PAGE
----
Follow @margaretroach on Twitter.

You Grow Girl presents “gardening for the people.”

The site was launched by writer and photographer Gayla Trail in Feb. 2000.

It has grown into a “thriving project that speaks to a new kind of gardener, seeking to redefine the modern world relationship to plants. This contemporary, laid-back approach to organic gardening places equal importance on environmentalism, style, affordability, art, and humour.”

This gorgeous recipe made me equally hungry and curious: soft eggs on a bed of spring garden vegetables. I also read with fascination about the tiniest clematis you ever did see and how to test the germination rate of your old seeds. (Truth be told, I’m terrible with seeds. I overthink them. I need to stop that.)

Follow @yougrowgirl on Twitter.

GardenRant is the work of a handful of “highly opinionated gardeners.”

It’s been online since June 2006 and “quickly developed a following among garden bloggers, garden writers and editors, and landscape nursery business professionals.” The site also features a good selection of guest rants from outside contributors.

GardenRant’s feature categories are pretty amusing: Shut up and dig, Science says, Crrritic!, Tune in, Ministry of controversy, and Feed me.

I found pretty interesting Megan Cain’s guest rant stop tilling your vegetable garden. I also love that the blog keeps readers up to date on important news items like the U.S. Botanic Garden looking for a new executive director in DC.

Follow @GardenRant on Twitter.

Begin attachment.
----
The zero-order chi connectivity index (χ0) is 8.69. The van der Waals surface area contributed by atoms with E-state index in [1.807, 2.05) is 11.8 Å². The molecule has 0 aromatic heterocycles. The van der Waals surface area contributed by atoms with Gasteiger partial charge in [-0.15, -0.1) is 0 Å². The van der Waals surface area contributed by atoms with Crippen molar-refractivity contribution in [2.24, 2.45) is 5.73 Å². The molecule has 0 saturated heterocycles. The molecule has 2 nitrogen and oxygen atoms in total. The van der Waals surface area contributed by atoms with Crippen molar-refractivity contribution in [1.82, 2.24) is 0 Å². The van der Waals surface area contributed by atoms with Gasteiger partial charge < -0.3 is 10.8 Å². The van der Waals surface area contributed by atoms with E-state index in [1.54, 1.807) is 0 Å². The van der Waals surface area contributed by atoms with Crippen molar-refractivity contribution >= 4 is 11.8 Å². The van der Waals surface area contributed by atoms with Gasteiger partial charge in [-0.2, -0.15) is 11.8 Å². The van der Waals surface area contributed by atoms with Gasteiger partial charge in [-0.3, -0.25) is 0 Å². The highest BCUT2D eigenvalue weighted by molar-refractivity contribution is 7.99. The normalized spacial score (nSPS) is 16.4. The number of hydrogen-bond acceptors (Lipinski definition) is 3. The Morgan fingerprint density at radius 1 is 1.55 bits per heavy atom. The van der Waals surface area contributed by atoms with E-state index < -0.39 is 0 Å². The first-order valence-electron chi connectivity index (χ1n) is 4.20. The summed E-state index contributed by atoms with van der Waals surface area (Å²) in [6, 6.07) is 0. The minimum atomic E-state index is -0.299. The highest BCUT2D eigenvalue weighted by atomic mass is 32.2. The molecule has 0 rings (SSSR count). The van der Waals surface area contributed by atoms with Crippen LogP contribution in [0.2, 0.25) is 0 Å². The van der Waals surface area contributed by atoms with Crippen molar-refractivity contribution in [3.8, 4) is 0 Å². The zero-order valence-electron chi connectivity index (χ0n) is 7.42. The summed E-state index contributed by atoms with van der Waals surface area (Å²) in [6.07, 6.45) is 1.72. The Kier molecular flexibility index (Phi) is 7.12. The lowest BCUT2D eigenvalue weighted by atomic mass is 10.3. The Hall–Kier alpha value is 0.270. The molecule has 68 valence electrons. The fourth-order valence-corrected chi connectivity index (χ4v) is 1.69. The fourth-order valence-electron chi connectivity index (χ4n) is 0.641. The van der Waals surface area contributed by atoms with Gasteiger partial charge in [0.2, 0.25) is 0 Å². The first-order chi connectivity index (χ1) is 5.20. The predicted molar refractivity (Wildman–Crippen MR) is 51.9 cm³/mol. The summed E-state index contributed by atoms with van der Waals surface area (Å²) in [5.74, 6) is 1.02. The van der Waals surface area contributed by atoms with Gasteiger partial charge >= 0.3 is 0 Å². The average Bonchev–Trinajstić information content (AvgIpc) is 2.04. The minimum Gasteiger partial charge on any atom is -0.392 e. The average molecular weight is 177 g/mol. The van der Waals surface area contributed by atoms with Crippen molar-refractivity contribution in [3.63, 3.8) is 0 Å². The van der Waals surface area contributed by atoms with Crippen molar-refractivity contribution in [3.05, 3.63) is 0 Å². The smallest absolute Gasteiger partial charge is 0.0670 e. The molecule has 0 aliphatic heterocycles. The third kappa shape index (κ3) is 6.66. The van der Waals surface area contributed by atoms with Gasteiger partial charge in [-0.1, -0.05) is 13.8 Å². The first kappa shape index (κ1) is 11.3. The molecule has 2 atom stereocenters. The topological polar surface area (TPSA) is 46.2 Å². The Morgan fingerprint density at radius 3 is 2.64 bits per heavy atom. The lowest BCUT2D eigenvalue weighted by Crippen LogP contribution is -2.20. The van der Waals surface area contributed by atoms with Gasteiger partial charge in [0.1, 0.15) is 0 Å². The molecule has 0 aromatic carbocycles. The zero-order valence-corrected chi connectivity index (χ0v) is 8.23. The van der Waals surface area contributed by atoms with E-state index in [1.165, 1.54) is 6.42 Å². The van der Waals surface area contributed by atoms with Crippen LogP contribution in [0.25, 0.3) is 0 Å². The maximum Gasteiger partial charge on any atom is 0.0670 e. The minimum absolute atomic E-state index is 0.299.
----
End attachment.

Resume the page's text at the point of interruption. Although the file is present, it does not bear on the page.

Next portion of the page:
Finally, Gossip in the Garden features “harmony in the garden’s chattier side.”

It’s the blog of garden designer Rebecca Sweet, who owns Harmony In The Garden in Northern California.

I applaud Sweet’s gutsy and beautifully laid out series on Goodbye Lawn, Hello Garden Parts 1, 2, and 3. (The finished product really is spectacular.)

I also enjoyed spring’s one-hit wonders: flowering quince, forsythia & spirea.

Follow @sweetrebecca on Twitter.

Christine Cube is a media relations manager with PR Newswire and freelance writer. She Instagrams her garden and its inhabitants and recently posted her Princess Victoria Louise poppy (papaver orientale). Follow @cpcube or give her a shout at PR Newswire’s Google+.

One thought on “Blog Profiles: Gardening Blogs

  1. I had a home for many years in the Luberon region of France, where I became enamored of the light, the food and, of course, the gardens. I now live in Florida, and when renovating, I wanted to bring a bit of Provence into my home and garden. Imagine my joy when I walked into Authentic Provence in West Palm Beach (also online at The owners have sourced the most incredible French and Italian garden antiques and products: statues, fountains, planters (note especially the classic Caisse de Versailles, and Anduze pottery), terra cotta shields, stone animals, copper pots, garden spouts, and on and on. They have created an environment that took me right back to many afternoons spent in the beautiful homes and gardens of Provence. They are also very helpful in giving advice and even sourcing special items, and can arrange shipping anywhere in the USA. I highly recommend this business!